Do-It-Yourself Podcast: Robots

Robots Resources

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Robots: In This Module

A small robot with arms and legsNASA uses many types of robots. Some NASA airplanes and spacecraft are considered robots. Learn the main parts of any robot in the Robots background information. The More About Robots links lead you to sites with more facts, pictures, videos and interactives that show the variety of robots used by NASA.

This module has audio or video clips of

  • A robotic engineer.
  • Different kinds of NASA robots.

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Robots Background Information

Robot Basics
When we think of robots, we often picture an android -- a robot built in a human form. But robots come in all shapes and sizes. They may be round like a ball or built like an insect. They can be small enough to fit in your hand or as large as a school bus. No matter the shape or size, a robot is a complex, electronic machine. Humans program robots to do work. But robots can also play soccer, make music and study planets.

Robots can:
  • Work in places too dangerous for humans, such as volcanoes, areas of high radiation and environments with no oxygen.
  • Do repetitive tasks that may bore people.
  • Go where humans cannot go, such as small places, tight spaces or other planets.
  • Work without stopping, becoming tired or getting distracted.

Some robots are used for building and assembling objects. They are programmed to do the same job repeatedly. Other robots may be teleoperated, or controlled remotely. They can do more than one type of job. They also may be autonomous, meaning they are programmed to react to their environment and "think" about what they should do next.
NASA Robots
NASA uses all types of robots. Industrial robots build materials for NASA's newest rockets. Unpiloted airplanes help NASA study ice near the Arctic Ocean, monitor the atmosphere and test hypersonic engines.

Robotic spacecraft study the moon to find the best place for humans to build a lunar outpost. They also orbit other planets. Robotic satellites study Earth from space. Rovers on Mars search for evidence of water on the Red Planet.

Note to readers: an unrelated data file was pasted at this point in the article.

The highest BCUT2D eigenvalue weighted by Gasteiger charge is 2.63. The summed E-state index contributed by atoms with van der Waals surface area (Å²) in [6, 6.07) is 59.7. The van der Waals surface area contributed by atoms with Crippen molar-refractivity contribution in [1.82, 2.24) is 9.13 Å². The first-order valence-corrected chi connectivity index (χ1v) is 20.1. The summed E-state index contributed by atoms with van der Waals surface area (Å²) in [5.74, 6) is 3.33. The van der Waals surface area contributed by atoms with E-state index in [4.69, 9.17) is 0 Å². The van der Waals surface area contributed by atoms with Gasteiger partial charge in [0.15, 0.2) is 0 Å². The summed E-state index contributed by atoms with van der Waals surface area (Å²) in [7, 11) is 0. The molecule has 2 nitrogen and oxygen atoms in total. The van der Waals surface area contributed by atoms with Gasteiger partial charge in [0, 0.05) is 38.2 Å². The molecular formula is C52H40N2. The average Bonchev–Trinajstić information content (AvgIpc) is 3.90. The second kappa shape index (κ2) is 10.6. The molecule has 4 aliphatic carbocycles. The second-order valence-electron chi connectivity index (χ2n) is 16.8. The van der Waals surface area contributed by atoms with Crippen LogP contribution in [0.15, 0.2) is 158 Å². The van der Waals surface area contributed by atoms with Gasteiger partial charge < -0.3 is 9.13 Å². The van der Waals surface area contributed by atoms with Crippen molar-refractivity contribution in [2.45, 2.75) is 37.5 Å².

Space telescopes that give us dazzling views of the universe are also robots. Even the International Space Station has a robotic arm to help move equipment and astronauts. The station’s large robotic arm is named Canadarm2. It was built by the Canadian Space Agency. Another Canadian robot, the Special Purpose Dexterous Manipulator is the station's robotic handyman. It is often called "Dextre." It is a smaller, two-armed robot capable of handling delicate assembly tasks on the space station.
Robotic Systems
Whether robots are building something on Earth or orbiting another planet, they are made of systems. The type of system that makes up the robot depends on the tasks it will perform. All robots are made of one or more systems.
Robotic System
To control movements and store information -- the computer "brains"
To give the robot a structure. The body is the mechanical hardware, and the shape depends on the robot's purpose.
To allow the robot to move depending on whether the robot will be in water, on land or in space
To study the robot's environment and help the robot monitor itself
To activate the robot. Robots can be powered in many ways.
To do the work that the robot was designed for. Tools are unique for the robot's task.
Robotic missions help NASA investigate environments and plan future missions before sending humans to uncharted territory. NASA will continue to use robots to explore places where humans cannot go.
More About Robots
› NASA Education Robotics Website
› What Is Robotics?
› What Is Robonaut?
› Parts of the Mars Science Laboratory Rover
› Robotics Multimedia
› Robotics Image Gallery
› A Helping Hand for the Space Station
› Rollover Mars Exploration Rover
› Meet Curiosity! The Mars Science Laboratory


Page Last Updated: September 11th, 2014
Page Editor: Sandra May